Fracking, too, has contributed to the domestic supply surge, while prompting calls for closer regulatory scrutiny. In response, the Obama Administration has proposed regulation of fracking on federal lands, and EPA is studying the potential impact of horizontal drilling on drinking water.

Energy infrastructure questions are on the agenda, too. Most importantly, the Administration will decide whether to authorize a re-routed Keystone XL pipeline bringing oil from Canadian tar sands to the Gulf of Mexico. Proposals for coal and natural gas export terminals are making their way through state and federal agencies as well.

In the news this week is Obama’s stance on climate change, a topic he avoided during his election campaign. A second term will ensure that EPA will proceed with its plan to regulate greenhouse gas emissions under existing provisions of the Clean Air Act, a plan upheld last summer by the D.C. Circuit Court of Appeals. In addition, EPA is expected to release standards for greenhouse gas emission from power plants and refineries. Several challenges to air quality rules are still pending, though, notably the Cross-State Air Pollution Rule and the Boiler MACT rule affecting industrial facilities.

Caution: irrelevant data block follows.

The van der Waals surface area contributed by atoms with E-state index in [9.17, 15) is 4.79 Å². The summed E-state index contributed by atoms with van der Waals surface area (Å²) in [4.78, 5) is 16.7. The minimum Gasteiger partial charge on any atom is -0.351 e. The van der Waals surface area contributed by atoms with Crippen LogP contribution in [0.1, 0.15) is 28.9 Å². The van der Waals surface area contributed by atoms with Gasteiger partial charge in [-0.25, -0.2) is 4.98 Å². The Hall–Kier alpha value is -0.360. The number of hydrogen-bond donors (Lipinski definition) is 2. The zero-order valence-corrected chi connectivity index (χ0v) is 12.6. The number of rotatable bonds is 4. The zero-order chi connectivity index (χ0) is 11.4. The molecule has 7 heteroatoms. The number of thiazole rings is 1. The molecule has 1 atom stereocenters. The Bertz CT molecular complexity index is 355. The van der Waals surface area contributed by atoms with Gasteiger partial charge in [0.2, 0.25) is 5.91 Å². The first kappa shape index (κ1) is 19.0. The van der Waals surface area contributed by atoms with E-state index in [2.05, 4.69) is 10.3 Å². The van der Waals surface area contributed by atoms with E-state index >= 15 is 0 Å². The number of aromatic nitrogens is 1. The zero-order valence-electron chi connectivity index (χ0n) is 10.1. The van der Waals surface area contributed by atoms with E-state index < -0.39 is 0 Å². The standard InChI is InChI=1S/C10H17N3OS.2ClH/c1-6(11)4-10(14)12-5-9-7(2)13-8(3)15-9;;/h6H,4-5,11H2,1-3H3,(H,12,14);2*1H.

At a press conference Wednesday, President Obama responded to a reporter’s question about his specific plans to address climate change. You should read his entire response here, but he made himself clear that ignoring jobs and growth simply to address climate change is not on his agenda: “I won’t go for that.” An agenda for job growth that includes making a dent in climate change, however, is “something the American people would support.”

In addition to air and energy policy previews, Marten Law’s memo has summaries of expected policy developments in natural resources and hazardous waste regulation.

US Appeals Court Protects EPA’s Jurisdiction Over Greenhouse Gases

Yesterday, the US Court of Appeals for the District of Columbia ruled unanimously in favor of the EPA, confirming that the agency does indeed have authority under the Clear Air Act to regulate air pollution by setting strict limits on carbon emissions from main offenders like power plants and oil refineries. Specifically, the decision gave the EPA jurisdiction over regulation six greenhouse gases by implementing a carbon credit system. But the case, The Coalition for Responsible Regulation Inc. v. Environmental Protection Agency, has a bit of a history so first, a quick primer.

The US Supreme Court first ruled in favor of EPA carbon and methane regulation in Massachusetts v. EPA on April 2, 2007, giving the agency free reign to declare when emissions became dangerous. In 2009, such a declaration was made in the form of an endangerment finding, which led to tightening of regulations in large-scale industries. Last year, the Supreme Court unanimously reaffirmed its Massachusetts ruling in American Electic Power v. Connecticut, a case which we covered in June 2011.